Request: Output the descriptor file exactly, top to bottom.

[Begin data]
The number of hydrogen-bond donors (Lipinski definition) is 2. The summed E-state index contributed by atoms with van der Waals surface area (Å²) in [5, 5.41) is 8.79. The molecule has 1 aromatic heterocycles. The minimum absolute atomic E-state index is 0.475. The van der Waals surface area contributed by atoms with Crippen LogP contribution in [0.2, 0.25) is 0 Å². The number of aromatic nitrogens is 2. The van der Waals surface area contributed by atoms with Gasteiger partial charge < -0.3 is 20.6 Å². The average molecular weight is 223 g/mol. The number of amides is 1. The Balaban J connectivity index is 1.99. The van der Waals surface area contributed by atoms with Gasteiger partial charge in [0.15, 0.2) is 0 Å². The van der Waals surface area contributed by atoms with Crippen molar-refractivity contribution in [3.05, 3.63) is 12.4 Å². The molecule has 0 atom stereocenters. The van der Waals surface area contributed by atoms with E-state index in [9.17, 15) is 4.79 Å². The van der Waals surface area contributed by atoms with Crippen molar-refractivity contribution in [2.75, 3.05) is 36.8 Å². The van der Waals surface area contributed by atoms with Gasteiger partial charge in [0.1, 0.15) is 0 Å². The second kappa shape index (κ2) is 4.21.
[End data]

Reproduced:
The number of hydrogen-bond donors (Lipinski definition) is 2. The summed E-state index contributed by atoms with van der Waals surface area (Å²) in [5, 5.41) is 8.79. The molecule has 1 aromatic heterocycles. The minimum absolute atomic E-state index is 0.475. The van der Waals surface area contributed by atoms with Crippen LogP contribution in [0.2, 0.25) is 0 Å². The number of aromatic nitrogens is 2. The van der Waals surface area contributed by atoms with Gasteiger partial charge < -0.3 is 20.6 Å². The average molecular weight is 223 g/mol. The number of amides is 1. The Balaban J connectivity index is 1.99. The van der Waals surface area contributed by atoms with Gasteiger partial charge in [0.15, 0.2) is 0 Å². The van der Waals surface area contributed by atoms with Crippen molar-refractivity contribution in [3.05, 3.63) is 12.4 Å². The molecule has 0 atom stereocenters. The van der Waals surface area contributed by atoms with E-state index in [9.17, 15) is 4.79 Å². The van der Waals surface area contributed by atoms with Crippen molar-refractivity contribution in [2.75, 3.05) is 36.8 Å². The van der Waals surface area contributed by atoms with Gasteiger partial charge in [0.1, 0.15) is 0 Å². The second kappa shape index (κ2) is 4.21.